Learning Blast: Work in Teams

Help youth develop the skills they need to work as part of a team.

Engineering teams collaborate and communicate as they bring different knowledge and perspectives together to solve a problem.

Teamwork skills are highly valued in engineering. Generating successful solutions to problems is strengthened by a group effort that involves many different people and ideas. The expertise of a variety of people—clients, community members, and others with technical, aesthetic, safety or political knowledge is often called upon.

“Different perspectives support better innovation — the core of the engineering way of life. When individuals within an engineering team all look the same, act the same, and come from the same backgrounds, end users may not get the best solution.”

— Ronit Polak

Developing the best solutions often requires collaboration by engineers from several fields—for example, mechanical, electrical, materials, and acoustical engineers might all collaborate to design a hearing aid. Assembling teams with members who bring diverse experience, approaches, and knowledge can yield robust and innovative solutions.

Youth need experience and scaffolds to learn to work effectively in teams. By working in teams during engineering activities, youth develop their abilities to consider other people’s perspectives, communicate, compromise, and select the most promising ideas. Educators can foster these traits by highlighting how teams that generate a diversity of ideas have more possibilities to explore and more potential for one to be successful.

As you watch the video, think about this:

  • How is working in teams presented to the youth?
  • What strategies or questions do facilitators use to help youth think about working together?

Watch the video:

Share what you noticed:

  • What did you notice in the video?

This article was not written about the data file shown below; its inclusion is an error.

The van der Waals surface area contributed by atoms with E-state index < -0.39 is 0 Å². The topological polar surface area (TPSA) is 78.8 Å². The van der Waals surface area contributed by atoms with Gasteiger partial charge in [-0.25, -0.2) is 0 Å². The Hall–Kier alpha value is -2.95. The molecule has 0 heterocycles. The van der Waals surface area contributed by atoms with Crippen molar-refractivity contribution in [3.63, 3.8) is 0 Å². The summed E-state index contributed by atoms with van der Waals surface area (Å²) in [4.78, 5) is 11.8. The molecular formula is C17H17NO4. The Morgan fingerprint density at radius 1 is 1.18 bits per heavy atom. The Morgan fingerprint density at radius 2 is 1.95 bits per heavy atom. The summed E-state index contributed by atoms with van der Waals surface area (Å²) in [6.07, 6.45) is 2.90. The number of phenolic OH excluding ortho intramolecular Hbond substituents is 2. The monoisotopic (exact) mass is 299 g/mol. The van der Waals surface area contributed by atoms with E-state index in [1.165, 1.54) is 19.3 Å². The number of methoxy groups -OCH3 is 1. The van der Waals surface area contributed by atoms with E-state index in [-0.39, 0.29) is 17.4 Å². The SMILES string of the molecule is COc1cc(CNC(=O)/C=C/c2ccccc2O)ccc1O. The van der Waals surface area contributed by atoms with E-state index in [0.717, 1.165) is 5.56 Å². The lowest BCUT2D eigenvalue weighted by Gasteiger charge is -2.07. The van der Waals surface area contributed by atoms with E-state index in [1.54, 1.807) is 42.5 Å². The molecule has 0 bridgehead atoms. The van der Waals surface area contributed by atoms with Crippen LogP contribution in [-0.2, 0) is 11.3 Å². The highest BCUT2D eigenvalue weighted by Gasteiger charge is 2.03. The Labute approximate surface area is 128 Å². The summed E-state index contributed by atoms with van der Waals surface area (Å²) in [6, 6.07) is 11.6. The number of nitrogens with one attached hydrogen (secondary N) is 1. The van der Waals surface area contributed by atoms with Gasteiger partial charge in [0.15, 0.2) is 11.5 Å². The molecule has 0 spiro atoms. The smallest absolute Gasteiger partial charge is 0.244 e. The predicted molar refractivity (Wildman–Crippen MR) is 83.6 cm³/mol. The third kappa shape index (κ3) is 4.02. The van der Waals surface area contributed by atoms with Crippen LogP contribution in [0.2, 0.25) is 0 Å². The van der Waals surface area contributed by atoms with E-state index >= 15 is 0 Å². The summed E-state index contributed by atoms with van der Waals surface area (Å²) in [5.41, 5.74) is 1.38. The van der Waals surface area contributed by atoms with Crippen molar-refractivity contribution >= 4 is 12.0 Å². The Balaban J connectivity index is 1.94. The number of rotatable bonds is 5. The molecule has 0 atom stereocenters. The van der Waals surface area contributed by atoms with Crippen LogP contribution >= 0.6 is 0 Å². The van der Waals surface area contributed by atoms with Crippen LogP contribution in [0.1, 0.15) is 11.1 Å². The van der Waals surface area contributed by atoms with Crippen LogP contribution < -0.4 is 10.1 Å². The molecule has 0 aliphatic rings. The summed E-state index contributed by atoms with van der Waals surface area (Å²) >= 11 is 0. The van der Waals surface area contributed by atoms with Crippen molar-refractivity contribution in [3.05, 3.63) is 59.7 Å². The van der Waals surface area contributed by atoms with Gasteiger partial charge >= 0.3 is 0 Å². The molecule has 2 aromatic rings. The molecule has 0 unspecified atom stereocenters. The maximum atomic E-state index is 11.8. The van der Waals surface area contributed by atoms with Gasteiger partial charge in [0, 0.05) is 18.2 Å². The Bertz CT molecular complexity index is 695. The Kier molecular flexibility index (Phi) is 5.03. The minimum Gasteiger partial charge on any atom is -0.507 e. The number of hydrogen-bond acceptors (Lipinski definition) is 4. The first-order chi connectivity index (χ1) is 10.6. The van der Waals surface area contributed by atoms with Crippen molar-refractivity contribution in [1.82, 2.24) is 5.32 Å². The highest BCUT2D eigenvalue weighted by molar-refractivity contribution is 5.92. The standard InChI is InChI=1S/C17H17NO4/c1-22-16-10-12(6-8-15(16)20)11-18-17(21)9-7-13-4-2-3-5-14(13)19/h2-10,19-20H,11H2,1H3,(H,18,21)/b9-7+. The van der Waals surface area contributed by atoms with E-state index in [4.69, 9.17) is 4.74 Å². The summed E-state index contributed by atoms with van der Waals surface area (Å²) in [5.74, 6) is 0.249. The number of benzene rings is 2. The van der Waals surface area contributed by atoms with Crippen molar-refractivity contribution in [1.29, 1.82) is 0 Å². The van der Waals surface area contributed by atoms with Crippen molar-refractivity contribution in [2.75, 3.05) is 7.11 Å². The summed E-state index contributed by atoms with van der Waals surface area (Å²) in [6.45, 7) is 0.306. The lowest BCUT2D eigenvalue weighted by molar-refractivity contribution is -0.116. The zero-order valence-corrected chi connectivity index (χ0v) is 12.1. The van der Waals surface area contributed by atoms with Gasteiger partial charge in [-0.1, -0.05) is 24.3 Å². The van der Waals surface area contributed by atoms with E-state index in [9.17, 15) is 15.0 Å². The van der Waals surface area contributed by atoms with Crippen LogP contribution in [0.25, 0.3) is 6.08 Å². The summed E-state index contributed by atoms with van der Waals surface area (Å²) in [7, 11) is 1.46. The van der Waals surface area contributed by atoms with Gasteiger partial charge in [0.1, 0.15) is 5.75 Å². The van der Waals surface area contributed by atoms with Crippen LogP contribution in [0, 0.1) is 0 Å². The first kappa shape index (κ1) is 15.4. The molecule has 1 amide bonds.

• How could you structure engineering experiences to make it easier for youth to collaborate in teams?
  • How can youth apply this practice in other areas of their life?  Where else do they have to work with others?

What we know:

The creation of engineering products and knowledge is a social endeavor—people need to work together and communicate productively in groups. Team members share, plan, critique, and combine ideas and feedback. This often requires negotiating to reach consensus. Thus, learning how to interact both within a group and between groups is an important engineering skill.

Educators should also strive to create learning environments in which youth feel part of a cooperative engineering community – a community where they are expected to work together and share their designs and knowledge. Environments that celebrate collaboration are generally more inclusive.

Learners benefit from scaffolds that help them develop into productive team members. These might include discussions of norms for groupwork, instructional strategies that allow (or require) everyone to contribute, and sentence frames or starters that help youth provide constructive feedback to each other. Such scaffolds are particularly productive for youth who are new to working together in teams.

One form of scaffolding for collaboration is to assign roles for each team member. It is important that roles are authentic and let everyone contribute to the group.  Assigned roles should not keep youth from contributing their talents to their team’s efforts.

What you know:

Becoming a good team member, like becoming a good engineer, takes practice. As youth recognize the benefits of working in a team and develop strategies to contribute as a productive team member, they will not only engineer better solutions but also develop an important skill to use in their school and work experiences.

Key take-away:

Engineers collaborate to bring diverse knowledge and perspectives together to solve complex problems. Communicating, especially listening to others, and negotiating effectively are all important skills for teamwork.


  • What strategies could you use to scaffold teamwork in engineering learning experiences?
  • What can you do to help youth learn to work in diverse teams and appreciate the contributions of others?


Developed in collaboration with Christine M. Cunningham. These practices are also more fully described in educational research articles (Cunningham, 2018; Cunningham & Kelly, 2017).